LBPD Costs Are High Per Capita
From Issue: Volume XX - Number 22
By Les Robbins
For the last couple of weeks I have been attempting to get some basic information regarding the current LBPD calls for service policy from Councilwoman Schipske. Unfortunately she apparently has no idea what the policy is and/or has been unable to get it from anyone on the police department.
I even asked her to direct me to someone on the police department who could give me a short and concise answer to my questions. I have a deadline for my article so this information may have to wait for another time.
I am sure that the budget cuts for the police department have been significant and that those reductions have impacted the calls for service policy of those assigned to the various patrol divisions. I have second hand knowledge, coming from some of my neighbors, that would indicate that there has been a reduction in the instances in which the police department will dispatch a marked radio car to someone’s residence or business.
My questions had to do with what specific changes had been made and just what the current policy and criteria is. It would seem that this information is not easily obtained. I know by my own observations that it would seem that we have more than enough black and white radio cars out here in the 5th District.
Just in the past week I have seen two different vehicle accidents in which I counted at least a half dozen black and white patrol vehicles at each scene. These were not accidents that appeared to involve more than two vehicles and the injuries did not appear to be life threatening. Fire apparatus were present at both of these accident scenes but that is a pretty normal occurrence, or at least it should be. My curiosity gets the best of me when I see this reaction to a vehicle collision but I then learn that we do not dispatch a black and white to calls such as vehicle thefts.
I also found it interesting that the LBPD is lobbying so hard to take over security on the Blue Line. Being somewhat familiar with the process that is undertaken by the MTA when they award the contracts for security within their system, I find it very difficult to envision any bid from the LBPD being competitive with that which would come from the Sheriff’s Department.
This is due in significant part to the fact that the personnel costs of the LBPD are much greater than those from the Sheriff’s Department, due primarily to the fact that the pension costs for the City of Long Beach are double those of the County of Los Angeles. I am not sure how you can put forth a competitive bid that will give you anywhere near the same number of personnel assigned to the system with such a large disparity in personnel costs.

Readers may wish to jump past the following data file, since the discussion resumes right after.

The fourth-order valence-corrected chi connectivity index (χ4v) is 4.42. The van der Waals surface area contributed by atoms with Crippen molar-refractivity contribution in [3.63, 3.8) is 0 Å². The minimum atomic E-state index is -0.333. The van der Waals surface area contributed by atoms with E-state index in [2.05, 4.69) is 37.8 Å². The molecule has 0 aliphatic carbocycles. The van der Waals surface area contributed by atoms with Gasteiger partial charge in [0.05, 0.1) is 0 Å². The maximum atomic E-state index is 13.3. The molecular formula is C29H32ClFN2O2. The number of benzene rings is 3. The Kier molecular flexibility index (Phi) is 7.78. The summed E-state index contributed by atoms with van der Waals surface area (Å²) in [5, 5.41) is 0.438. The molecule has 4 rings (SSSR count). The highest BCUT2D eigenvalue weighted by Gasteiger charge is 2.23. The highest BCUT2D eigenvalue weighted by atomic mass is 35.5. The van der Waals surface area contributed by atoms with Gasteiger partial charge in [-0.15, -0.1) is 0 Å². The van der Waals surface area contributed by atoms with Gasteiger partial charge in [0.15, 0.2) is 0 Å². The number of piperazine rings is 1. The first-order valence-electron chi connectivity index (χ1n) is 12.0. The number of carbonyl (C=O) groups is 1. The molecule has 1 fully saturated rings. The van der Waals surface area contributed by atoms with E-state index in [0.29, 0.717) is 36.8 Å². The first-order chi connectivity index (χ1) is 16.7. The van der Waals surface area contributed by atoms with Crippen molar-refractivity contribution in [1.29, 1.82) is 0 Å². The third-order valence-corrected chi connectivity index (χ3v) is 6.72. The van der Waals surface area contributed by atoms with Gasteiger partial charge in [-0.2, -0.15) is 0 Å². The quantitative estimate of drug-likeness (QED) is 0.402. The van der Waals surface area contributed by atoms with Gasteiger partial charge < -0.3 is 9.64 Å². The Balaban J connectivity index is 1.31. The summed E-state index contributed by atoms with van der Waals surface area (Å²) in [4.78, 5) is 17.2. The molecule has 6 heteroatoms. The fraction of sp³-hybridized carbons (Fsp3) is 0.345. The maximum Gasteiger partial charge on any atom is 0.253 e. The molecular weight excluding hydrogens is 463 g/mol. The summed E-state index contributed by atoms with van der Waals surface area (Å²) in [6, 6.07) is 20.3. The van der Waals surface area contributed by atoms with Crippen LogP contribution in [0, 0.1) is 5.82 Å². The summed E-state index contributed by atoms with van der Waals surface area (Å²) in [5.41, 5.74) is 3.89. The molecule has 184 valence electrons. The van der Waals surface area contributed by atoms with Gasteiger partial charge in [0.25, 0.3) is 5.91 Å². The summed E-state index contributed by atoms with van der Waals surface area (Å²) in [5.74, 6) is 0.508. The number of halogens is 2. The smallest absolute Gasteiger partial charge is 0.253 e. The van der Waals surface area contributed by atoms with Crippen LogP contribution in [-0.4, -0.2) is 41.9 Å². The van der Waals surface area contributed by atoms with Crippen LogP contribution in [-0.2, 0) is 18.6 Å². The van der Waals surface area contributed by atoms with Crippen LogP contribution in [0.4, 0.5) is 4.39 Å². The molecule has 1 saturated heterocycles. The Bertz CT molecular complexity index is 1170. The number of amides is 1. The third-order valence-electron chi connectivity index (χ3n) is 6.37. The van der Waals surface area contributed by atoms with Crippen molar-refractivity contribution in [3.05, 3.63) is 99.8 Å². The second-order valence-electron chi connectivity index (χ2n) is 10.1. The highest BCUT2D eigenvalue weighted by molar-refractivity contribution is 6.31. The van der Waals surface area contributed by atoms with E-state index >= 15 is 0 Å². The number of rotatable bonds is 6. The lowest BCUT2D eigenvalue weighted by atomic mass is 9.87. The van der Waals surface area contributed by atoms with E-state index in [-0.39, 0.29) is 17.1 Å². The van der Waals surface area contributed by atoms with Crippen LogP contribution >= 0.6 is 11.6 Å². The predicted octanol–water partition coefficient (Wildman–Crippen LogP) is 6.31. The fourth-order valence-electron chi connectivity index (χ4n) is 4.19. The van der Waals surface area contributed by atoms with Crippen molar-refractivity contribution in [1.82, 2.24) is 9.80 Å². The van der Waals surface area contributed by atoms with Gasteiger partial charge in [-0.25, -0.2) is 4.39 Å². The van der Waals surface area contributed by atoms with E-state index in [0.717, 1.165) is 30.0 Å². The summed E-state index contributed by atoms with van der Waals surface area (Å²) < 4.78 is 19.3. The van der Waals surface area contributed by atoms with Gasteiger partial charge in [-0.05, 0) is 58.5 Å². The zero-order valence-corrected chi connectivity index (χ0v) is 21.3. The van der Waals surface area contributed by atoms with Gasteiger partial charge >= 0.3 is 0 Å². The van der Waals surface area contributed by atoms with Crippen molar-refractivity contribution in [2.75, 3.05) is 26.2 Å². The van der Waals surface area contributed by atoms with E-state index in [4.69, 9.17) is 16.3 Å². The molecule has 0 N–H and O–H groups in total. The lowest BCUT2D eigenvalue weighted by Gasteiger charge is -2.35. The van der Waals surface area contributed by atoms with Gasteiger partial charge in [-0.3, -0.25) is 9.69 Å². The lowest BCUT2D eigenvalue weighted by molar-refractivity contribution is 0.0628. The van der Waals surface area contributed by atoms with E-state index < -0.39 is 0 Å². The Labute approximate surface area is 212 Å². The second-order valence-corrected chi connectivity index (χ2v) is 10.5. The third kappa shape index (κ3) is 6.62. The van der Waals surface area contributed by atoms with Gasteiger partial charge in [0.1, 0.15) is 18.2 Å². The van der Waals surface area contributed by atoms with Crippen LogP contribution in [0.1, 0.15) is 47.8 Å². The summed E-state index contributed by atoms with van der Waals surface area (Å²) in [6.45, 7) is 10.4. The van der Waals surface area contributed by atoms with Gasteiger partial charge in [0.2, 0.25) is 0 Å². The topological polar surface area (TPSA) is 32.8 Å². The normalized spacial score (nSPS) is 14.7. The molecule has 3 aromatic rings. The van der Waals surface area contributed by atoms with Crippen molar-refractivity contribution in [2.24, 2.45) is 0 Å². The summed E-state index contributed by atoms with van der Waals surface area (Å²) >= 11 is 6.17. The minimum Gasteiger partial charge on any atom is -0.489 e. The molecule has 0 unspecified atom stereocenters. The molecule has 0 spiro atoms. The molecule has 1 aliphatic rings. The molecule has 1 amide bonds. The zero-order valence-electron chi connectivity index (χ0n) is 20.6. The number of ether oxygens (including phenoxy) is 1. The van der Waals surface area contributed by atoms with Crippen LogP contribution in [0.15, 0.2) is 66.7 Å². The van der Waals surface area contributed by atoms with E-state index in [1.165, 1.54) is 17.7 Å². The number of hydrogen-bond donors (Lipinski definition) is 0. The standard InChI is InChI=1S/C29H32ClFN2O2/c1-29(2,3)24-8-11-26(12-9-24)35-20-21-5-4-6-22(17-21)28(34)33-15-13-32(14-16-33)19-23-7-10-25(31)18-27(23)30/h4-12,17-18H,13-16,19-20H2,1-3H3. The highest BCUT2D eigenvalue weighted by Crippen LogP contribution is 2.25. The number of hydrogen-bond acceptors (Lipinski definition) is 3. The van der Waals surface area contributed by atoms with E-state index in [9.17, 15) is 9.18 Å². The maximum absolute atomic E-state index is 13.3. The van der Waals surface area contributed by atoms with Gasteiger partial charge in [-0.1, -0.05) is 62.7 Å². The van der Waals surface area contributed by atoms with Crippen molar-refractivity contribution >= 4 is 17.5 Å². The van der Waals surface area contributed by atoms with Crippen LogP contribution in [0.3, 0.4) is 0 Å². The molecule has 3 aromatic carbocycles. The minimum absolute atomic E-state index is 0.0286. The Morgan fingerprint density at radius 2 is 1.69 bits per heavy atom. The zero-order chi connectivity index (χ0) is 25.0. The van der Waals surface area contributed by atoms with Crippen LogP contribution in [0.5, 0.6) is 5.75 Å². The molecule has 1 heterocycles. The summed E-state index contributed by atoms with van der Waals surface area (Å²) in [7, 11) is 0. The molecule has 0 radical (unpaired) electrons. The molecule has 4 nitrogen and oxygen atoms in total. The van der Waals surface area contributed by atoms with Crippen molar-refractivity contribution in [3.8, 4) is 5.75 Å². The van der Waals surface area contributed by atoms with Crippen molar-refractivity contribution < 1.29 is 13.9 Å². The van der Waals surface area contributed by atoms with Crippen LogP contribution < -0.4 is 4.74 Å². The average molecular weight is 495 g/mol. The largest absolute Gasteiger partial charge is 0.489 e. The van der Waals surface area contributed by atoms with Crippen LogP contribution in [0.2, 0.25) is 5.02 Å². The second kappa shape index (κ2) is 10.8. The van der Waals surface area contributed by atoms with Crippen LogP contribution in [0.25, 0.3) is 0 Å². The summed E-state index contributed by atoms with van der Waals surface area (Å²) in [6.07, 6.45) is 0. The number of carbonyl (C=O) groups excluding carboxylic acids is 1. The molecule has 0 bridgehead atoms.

Carrying this even one step further, I also find it fascinating that somehow the LBPD people feel that they can keep bad guys from riding the trains. There is this thing called the U.S. Constitution that does apply to everyone even those who are gang bangers.
Also I find it fascinating that somehow we have folks within our police department who think that all of the bad guys who come downtown are outside Long Beach.
Hello out there, but the last time I checked, the gang population of this city was in the thousands. Anyway, at a time when we cannot seem to get a black and white police car response to the theft of our vehicles we are busy trying to take on additional responsibilities. I would be willing to bet big bucks that the per capita costs for our police department are still among the very highest found anywhere in Los Angeles County.
Editor’s Note: Schipske fires back at Les on her website claiming he is sending emails to her personal account, which is not checked that often. To read Schipske’s “love letter” to Les, dated yesterday, go to http://www.gerrieschipske.com/2012/11/playing-gottcha-doesnt-help-anyone.html.
A June 2012 study conducted for the City of Long Beach by Management Partners shows that the LBPD costs ($400 per capita) are among the highest when compared with California cities of comparable size. The median cost is $286. Oakland’s is $392, Santa Ana’s is $319, San Diego’s is $298 and Anaheim is at the median cost of $286.
That same study shows that Long Beach’s number of sworn officers per 1,000 population is 1.84 compared to a median of 1.43 in comparably sized cities. Oakland follows at 1.61, Fresno 1.52, San Diego 1.49. At and below the median level are Sacramento 1.43, Santa Ana 1.24, Anaehim 1.02 and Bakersfield 1.02.